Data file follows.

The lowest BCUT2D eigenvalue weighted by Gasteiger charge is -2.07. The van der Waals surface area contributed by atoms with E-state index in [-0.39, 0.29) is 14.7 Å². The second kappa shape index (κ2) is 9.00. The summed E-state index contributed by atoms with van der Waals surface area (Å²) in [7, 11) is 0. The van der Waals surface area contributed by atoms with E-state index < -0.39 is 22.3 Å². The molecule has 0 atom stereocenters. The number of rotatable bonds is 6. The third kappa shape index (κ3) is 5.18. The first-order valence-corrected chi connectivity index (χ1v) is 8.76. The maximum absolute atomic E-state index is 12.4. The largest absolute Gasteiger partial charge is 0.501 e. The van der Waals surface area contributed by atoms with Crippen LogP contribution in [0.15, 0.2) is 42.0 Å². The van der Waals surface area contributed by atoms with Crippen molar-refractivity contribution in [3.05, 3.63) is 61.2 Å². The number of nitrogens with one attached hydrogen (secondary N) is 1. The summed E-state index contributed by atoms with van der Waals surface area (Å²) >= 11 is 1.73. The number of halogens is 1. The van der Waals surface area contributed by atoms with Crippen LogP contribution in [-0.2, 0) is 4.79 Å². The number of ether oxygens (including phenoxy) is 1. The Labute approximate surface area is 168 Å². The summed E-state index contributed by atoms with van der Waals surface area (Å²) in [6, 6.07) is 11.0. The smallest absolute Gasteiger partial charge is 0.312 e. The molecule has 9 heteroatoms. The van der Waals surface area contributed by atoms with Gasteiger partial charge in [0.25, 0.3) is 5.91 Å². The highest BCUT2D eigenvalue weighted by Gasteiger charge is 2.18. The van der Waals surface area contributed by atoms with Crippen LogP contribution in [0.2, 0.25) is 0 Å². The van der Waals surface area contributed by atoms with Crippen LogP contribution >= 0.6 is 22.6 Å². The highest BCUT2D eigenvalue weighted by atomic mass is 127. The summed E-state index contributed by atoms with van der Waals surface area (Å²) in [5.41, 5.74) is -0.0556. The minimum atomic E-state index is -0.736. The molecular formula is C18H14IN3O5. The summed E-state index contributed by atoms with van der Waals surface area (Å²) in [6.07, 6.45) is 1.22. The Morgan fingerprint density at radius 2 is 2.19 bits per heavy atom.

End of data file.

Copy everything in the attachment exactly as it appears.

The lowest BCUT2D eigenvalue weighted by Gasteiger charge is -2.07. The van der Waals surface area contributed by atoms with E-state index in [-0.39, 0.29) is 14.7 Å². The second kappa shape index (κ2) is 9.00. The summed E-state index contributed by atoms with van der Waals surface area (Å²) in [7, 11) is 0. The van der Waals surface area contributed by atoms with E-state index < -0.39 is 22.3 Å². The molecule has 0 atom stereocenters. The number of rotatable bonds is 6. The third kappa shape index (κ3) is 5.18. The first-order valence-corrected chi connectivity index (χ1v) is 8.76. The maximum absolute atomic E-state index is 12.4. The largest absolute Gasteiger partial charge is 0.501 e. The van der Waals surface area contributed by atoms with Crippen LogP contribution in [0.15, 0.2) is 42.0 Å². The van der Waals surface area contributed by atoms with Crippen molar-refractivity contribution in [3.05, 3.63) is 61.2 Å². The number of nitrogens with one attached hydrogen (secondary N) is 1. The summed E-state index contributed by atoms with van der Waals surface area (Å²) >= 11 is 1.73. The number of halogens is 1. The van der Waals surface area contributed by atoms with Crippen LogP contribution in [-0.2, 0) is 4.79 Å². The number of ether oxygens (including phenoxy) is 1. The Labute approximate surface area is 168 Å². The summed E-state index contributed by atoms with van der Waals surface area (Å²) in [6, 6.07) is 11.0. The smallest absolute Gasteiger partial charge is 0.312 e. The molecule has 9 heteroatoms. The van der Waals surface area contributed by atoms with Gasteiger partial charge in [0.25, 0.3) is 5.91 Å². The highest BCUT2D eigenvalue weighted by Gasteiger charge is 2.18. The van der Waals surface area contributed by atoms with Crippen LogP contribution in [0.2, 0.25) is 0 Å². The van der Waals surface area contributed by atoms with Crippen LogP contribution >= 0.6 is 22.6 Å². The highest BCUT2D eigenvalue weighted by atomic mass is 127. The summed E-state index contributed by atoms with van der Waals surface area (Å²) in [5.41, 5.74) is -0.0556. The minimum atomic E-state index is -0.736. The molecular formula is C18H14IN3O5. The summed E-state index contributed by atoms with van der Waals surface area (Å²) in [6.07, 6.45) is 1.22. The Morgan fingerprint density at radius 2 is 2.19 bits per heavy atom.